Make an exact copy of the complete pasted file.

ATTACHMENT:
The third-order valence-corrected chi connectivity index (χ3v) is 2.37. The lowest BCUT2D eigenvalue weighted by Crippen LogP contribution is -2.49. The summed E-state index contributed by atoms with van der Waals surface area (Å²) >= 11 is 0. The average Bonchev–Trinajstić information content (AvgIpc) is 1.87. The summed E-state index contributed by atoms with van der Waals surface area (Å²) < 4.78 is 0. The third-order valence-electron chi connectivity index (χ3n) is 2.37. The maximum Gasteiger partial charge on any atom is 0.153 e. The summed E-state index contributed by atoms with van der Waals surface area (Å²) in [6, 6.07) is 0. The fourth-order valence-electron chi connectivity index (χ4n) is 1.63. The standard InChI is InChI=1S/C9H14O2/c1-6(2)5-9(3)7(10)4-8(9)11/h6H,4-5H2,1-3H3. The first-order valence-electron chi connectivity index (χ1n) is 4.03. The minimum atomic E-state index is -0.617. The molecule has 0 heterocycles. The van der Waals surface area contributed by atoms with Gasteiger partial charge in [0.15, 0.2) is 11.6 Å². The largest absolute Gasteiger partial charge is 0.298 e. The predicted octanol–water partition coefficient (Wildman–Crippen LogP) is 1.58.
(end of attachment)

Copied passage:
The third-order valence-corrected chi connectivity index (χ3v) is 2.37. The lowest BCUT2D eigenvalue weighted by Crippen LogP contribution is -2.49. The summed E-state index contributed by atoms with van der Waals surface area (Å²) >= 11 is 0. The average Bonchev–Trinajstić information content (AvgIpc) is 1.87. The summed E-state index contributed by atoms with van der Waals surface area (Å²) < 4.78 is 0. The third-order valence-electron chi connectivity index (χ3n) is 2.37. The maximum Gasteiger partial charge on any atom is 0.153 e. The summed E-state index contributed by atoms with van der Waals surface area (Å²) in [6, 6.07) is 0. The fourth-order valence-electron chi connectivity index (χ4n) is 1.63. The standard InChI is InChI=1S/C9H14O2/c1-6(2)5-9(3)7(10)4-8(9)11/h6H,4-5H2,1-3H3. The first-order valence-electron chi connectivity index (χ1n) is 4.03. The minimum atomic E-state index is -0.617. The molecule has 0 heterocycles. The van der Waals surface area contributed by atoms with Gasteiger partial charge in [0.15, 0.2) is 11.6 Å². The largest absolute Gasteiger partial charge is 0.298 e. The predicted octanol–water partition coefficient (Wildman–Crippen LogP) is 1.58.